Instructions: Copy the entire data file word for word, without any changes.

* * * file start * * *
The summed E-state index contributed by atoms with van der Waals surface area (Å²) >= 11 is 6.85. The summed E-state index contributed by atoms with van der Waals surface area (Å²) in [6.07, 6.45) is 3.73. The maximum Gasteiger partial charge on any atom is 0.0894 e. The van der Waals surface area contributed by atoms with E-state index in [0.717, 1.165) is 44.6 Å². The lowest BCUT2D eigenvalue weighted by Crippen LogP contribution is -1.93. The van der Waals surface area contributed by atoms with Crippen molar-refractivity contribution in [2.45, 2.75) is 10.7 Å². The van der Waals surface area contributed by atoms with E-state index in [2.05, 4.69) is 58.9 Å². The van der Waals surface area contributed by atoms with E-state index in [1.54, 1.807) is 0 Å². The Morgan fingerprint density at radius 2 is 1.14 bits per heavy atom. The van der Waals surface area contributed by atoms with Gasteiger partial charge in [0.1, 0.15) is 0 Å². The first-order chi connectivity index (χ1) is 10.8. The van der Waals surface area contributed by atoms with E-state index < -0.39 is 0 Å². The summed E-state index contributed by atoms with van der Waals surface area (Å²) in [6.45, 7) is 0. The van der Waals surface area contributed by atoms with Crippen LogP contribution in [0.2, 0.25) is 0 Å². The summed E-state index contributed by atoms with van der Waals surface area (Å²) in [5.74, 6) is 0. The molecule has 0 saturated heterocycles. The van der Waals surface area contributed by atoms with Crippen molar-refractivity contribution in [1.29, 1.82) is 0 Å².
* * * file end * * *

The summed E-state index contributed by atoms with van der Waals surface area (Å²) >= 11 is 6.85. The summed E-state index contributed by atoms with van der Waals surface area (Å²) in [6.07, 6.45) is 3.73. The maximum Gasteiger partial charge on any atom is 0.0894 e. The van der Waals surface area contributed by atoms with E-state index in [0.717, 1.165) is 44.6 Å². The lowest BCUT2D eigenvalue weighted by Crippen LogP contribution is -1.93. The van der Waals surface area contributed by atoms with Crippen molar-refractivity contribution in [2.45, 2.75) is 10.7 Å². The van der Waals surface area contributed by atoms with E-state index in [2.05, 4.69) is 58.9 Å². The van der Waals surface area contributed by atoms with E-state index in [1.54, 1.807) is 0 Å². The Morgan fingerprint density at radius 2 is 1.14 bits per heavy atom. The van der Waals surface area contributed by atoms with Gasteiger partial charge in [0.1, 0.15) is 0 Å². The first-order chi connectivity index (χ1) is 10.8. The van der Waals surface area contributed by atoms with E-state index < -0.39 is 0 Å². The summed E-state index contributed by atoms with van der Waals surface area (Å²) in [6.45, 7) is 0. The van der Waals surface area contributed by atoms with Crippen LogP contribution in [0.2, 0.25) is 0 Å². The summed E-state index contributed by atoms with van der Waals surface area (Å²) in [5.74, 6) is 0. The molecule has 0 saturated heterocycles. The van der Waals surface area contributed by atoms with Crippen molar-refractivity contribution in [1.29, 1.82) is 0 Å².